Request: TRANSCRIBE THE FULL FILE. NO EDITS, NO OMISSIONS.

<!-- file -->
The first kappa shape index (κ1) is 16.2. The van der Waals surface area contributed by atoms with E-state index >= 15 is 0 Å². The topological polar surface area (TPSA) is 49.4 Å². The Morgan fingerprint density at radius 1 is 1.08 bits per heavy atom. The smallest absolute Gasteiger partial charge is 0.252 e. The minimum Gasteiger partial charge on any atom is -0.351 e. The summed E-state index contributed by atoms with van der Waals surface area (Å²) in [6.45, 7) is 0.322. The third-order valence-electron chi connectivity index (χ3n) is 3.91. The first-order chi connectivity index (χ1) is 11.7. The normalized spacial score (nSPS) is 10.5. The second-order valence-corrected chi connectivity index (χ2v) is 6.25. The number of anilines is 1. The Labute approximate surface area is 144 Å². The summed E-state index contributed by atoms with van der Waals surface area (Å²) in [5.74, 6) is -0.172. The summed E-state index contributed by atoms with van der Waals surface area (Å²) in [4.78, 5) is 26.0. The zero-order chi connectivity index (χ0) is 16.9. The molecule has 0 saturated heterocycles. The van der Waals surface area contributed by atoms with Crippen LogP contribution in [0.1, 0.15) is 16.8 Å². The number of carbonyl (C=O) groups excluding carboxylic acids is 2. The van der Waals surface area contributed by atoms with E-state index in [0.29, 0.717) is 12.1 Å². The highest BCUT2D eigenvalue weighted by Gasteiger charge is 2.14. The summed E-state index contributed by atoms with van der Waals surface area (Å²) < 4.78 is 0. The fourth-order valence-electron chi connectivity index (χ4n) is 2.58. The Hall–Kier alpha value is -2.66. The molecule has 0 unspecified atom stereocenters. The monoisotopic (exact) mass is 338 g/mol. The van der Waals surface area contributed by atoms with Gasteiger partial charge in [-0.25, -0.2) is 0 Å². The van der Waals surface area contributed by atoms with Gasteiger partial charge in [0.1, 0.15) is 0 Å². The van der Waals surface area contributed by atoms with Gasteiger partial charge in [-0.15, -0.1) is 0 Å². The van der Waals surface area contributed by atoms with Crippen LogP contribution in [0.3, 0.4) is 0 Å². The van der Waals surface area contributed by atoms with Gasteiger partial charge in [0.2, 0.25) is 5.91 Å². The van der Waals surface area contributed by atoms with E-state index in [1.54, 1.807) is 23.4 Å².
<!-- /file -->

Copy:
The first kappa shape index (κ1) is 16.2. The van der Waals surface area contributed by atoms with E-state index >= 15 is 0 Å². The topological polar surface area (TPSA) is 49.4 Å². The Morgan fingerprint density at radius 1 is 1.08 bits per heavy atom. The smallest absolute Gasteiger partial charge is 0.252 e. The minimum Gasteiger partial charge on any atom is -0.351 e. The summed E-state index contributed by atoms with van der Waals surface area (Å²) in [6.45, 7) is 0.322. The third-order valence-electron chi connectivity index (χ3n) is 3.91. The first-order chi connectivity index (χ1) is 11.7. The normalized spacial score (nSPS) is 10.5. The second-order valence-corrected chi connectivity index (χ2v) is 6.25. The number of anilines is 1. The Labute approximate surface area is 144 Å². The summed E-state index contributed by atoms with van der Waals surface area (Å²) in [5.74, 6) is -0.172. The summed E-state index contributed by atoms with van der Waals surface area (Å²) in [4.78, 5) is 26.0. The zero-order chi connectivity index (χ0) is 16.9. The molecule has 0 saturated heterocycles. The van der Waals surface area contributed by atoms with Crippen LogP contribution in [0.1, 0.15) is 16.8 Å². The number of carbonyl (C=O) groups excluding carboxylic acids is 2. The van der Waals surface area contributed by atoms with E-state index in [0.29, 0.717) is 12.1 Å². The highest BCUT2D eigenvalue weighted by Gasteiger charge is 2.14. The summed E-state index contributed by atoms with van der Waals surface area (Å²) < 4.78 is 0. The fourth-order valence-electron chi connectivity index (χ4n) is 2.58. The Hall–Kier alpha value is -2.66. The molecule has 0 unspecified atom stereocenters. The monoisotopic (exact) mass is 338 g/mol. The van der Waals surface area contributed by atoms with Gasteiger partial charge in [-0.25, -0.2) is 0 Å². The van der Waals surface area contributed by atoms with Gasteiger partial charge in [0.1, 0.15) is 0 Å². The van der Waals surface area contributed by atoms with Gasteiger partial charge in [-0.15, -0.1) is 0 Å². The van der Waals surface area contributed by atoms with Crippen LogP contribution in [0.3, 0.4) is 0 Å². The van der Waals surface area contributed by atoms with Gasteiger partial charge in [0.2, 0.25) is 5.91 Å². The van der Waals surface area contributed by atoms with E-state index in [1.54, 1.807) is 23.4 Å².